Coronavirus rages on, putting strain on U.S. doctors, nurses

By Gabriella Borter and Nick Brown

NEW YORK (Reuters) – U.S. doctors and nurses on the front lines of the coronavirus outbreak came under increasing stress on Friday as the number of cases skyrocketed and hospital staff were forced to ration care for an overwhelming number of patients.

The United States surpassed two grim milestones on Thursday. The death toll soared past 1,000, reaching 1,261 by the end of the day, and the total number of infections topped 85,000, exceeding the national totals of China and Italy to make the United States the world leader in confirmed cases.

Worldwide, confirmed cases rose above 550,000 and deaths 25,000, the Johns Hopkins University & Medicine Coronavirus Resource Center reported on Friday.

“This is past a movie plot. Nobody could ever think of this, or be totally prepared for this. You’re going to have to wing it on the fly,” said Eric Neibart, infectious disease specialist and clinical assistant professor at Mount Sinai Hospital in New York. “The scale is unbelievable.”

After days of wrangling, the U.S. Congress may soon respond with a $2.2 trillion relief package, reinforcing an extraordinary array of economic measures that the U.S. Federal Reserve rolled out on Monday.

Leaders of the U.S. House of Representatives said they expected to pass the measure on Friday, sending the bill to President Donald Trump, who has promised to sign it.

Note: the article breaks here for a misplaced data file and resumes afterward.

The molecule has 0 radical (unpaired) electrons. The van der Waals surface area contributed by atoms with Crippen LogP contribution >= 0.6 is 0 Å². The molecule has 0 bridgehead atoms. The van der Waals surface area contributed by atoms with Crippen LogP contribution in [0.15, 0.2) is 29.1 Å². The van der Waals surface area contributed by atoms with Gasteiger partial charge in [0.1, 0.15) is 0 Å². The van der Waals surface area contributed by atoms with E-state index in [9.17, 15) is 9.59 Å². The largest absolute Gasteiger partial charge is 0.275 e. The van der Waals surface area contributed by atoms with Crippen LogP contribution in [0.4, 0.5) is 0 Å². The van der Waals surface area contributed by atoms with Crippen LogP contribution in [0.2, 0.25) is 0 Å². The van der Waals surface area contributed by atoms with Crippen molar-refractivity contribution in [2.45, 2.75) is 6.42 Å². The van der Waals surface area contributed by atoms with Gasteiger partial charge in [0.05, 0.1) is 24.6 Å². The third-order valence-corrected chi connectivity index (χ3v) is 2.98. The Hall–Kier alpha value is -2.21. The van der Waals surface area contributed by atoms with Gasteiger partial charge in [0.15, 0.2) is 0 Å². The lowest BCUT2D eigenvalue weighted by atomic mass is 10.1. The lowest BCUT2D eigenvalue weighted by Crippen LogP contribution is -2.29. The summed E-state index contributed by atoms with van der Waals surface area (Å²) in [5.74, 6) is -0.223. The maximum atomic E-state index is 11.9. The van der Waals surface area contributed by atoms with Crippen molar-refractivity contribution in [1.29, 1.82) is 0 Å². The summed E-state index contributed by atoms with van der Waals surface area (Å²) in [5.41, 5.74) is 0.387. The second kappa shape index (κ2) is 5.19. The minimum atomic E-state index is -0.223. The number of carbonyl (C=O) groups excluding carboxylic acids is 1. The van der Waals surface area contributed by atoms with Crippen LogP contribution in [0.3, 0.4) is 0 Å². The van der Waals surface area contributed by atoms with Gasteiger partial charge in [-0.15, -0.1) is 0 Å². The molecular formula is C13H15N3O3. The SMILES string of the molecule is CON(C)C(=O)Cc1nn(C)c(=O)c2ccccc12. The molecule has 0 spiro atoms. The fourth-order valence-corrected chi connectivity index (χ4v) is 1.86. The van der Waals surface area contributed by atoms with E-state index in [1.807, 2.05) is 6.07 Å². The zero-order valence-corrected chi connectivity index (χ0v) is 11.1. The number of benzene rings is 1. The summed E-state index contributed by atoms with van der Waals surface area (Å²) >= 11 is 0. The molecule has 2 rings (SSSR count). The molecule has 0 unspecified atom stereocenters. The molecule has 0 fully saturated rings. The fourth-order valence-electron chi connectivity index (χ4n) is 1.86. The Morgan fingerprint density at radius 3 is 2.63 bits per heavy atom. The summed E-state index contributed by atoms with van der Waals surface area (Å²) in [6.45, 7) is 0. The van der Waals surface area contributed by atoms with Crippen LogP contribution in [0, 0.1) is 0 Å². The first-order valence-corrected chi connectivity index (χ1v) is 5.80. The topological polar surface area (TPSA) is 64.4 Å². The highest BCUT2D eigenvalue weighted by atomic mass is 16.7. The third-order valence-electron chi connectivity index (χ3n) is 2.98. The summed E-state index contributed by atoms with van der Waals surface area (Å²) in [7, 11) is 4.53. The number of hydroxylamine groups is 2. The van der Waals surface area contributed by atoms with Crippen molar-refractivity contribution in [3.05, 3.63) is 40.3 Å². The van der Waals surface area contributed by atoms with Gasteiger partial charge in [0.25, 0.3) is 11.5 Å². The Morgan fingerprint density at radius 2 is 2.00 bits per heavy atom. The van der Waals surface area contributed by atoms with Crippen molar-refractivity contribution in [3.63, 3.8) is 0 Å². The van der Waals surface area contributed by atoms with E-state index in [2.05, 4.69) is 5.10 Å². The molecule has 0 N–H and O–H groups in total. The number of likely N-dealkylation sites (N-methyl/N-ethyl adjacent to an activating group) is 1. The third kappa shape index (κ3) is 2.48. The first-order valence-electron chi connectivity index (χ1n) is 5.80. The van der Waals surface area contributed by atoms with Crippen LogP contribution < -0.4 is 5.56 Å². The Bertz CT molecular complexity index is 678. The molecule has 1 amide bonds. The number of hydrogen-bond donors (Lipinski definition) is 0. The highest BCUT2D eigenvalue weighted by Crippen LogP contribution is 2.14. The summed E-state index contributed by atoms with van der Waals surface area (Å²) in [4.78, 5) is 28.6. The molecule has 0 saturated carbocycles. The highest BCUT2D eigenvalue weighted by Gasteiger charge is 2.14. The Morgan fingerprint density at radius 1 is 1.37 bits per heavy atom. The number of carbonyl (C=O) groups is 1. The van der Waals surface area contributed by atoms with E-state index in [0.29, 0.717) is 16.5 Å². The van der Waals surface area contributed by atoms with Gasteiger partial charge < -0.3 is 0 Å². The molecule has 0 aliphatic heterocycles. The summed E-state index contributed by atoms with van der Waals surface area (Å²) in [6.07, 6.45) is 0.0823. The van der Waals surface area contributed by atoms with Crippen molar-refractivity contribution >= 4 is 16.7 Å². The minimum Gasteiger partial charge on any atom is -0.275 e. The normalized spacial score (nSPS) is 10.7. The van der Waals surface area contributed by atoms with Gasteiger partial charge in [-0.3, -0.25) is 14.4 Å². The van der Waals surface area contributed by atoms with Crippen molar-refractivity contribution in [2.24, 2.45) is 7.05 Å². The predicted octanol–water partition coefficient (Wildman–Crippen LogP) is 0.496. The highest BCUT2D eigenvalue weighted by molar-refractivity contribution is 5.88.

In addition to aiding hospitals in hot spots such as New York and New Orleans, the package will bring welcome relief to businesses and unemployed workers. With much of the country on lockdown, a record 3.3 million Americans filed jobless claims last week, nearly five times the previous record set during the recession of 1982.

The counties surrounding Chicago and Detroit were also emerging as areas of concern, said Deborah Birx, coordinator of the White House Coronavirus Task Force.

One emergency room doctor in Michigan said he was using one paper face mask for an entire shift due to a shortage and that his hospital would soon run out of ventilators, the machines needed by sufferers of COVID-19, the respiratory disease caused by the virus, to help them breathe.

The doctor, Rob Davidson, urged Trump to use his executive authority to procure more test kits and ventilators.

“We have hospital systems here in the Detroit area in Michigan who are getting to the end of their supply of ventilators and have to start telling families that they can’t save their loved ones because they don’t have enough equipment,” Davidson said in a video he posted on Twitter.

New York Governor Andrew Cuomo has said any realistic scenario about the unfolding outbreak would overwhelm the healthcare system. His state, which has become the epicenter of the U.S. outbreak with more than 37,000 cases and 385 deaths, is scrambling to create more sick beds.

It is looking to convert hotel rooms, office space and other venues into healthcare centers, while setting up a convention center as a temporary hospital. Some hospitals are scrambling to convert cafeterias and atriums into hospital rooms to house intensive care patients.

Mount Sinai hospital had 215 inpatients with COVID-19 as of Thursday.

“The fear is next week we’ll have 400,” Neibart said, expecting a shortage of doctors and nurses.

In lighter moments, Neibart said he and his colleagues joke about claiming their own makeshift spots, for when they inevitably fall ill with the virus, although he said they routinely check on one another’s well being.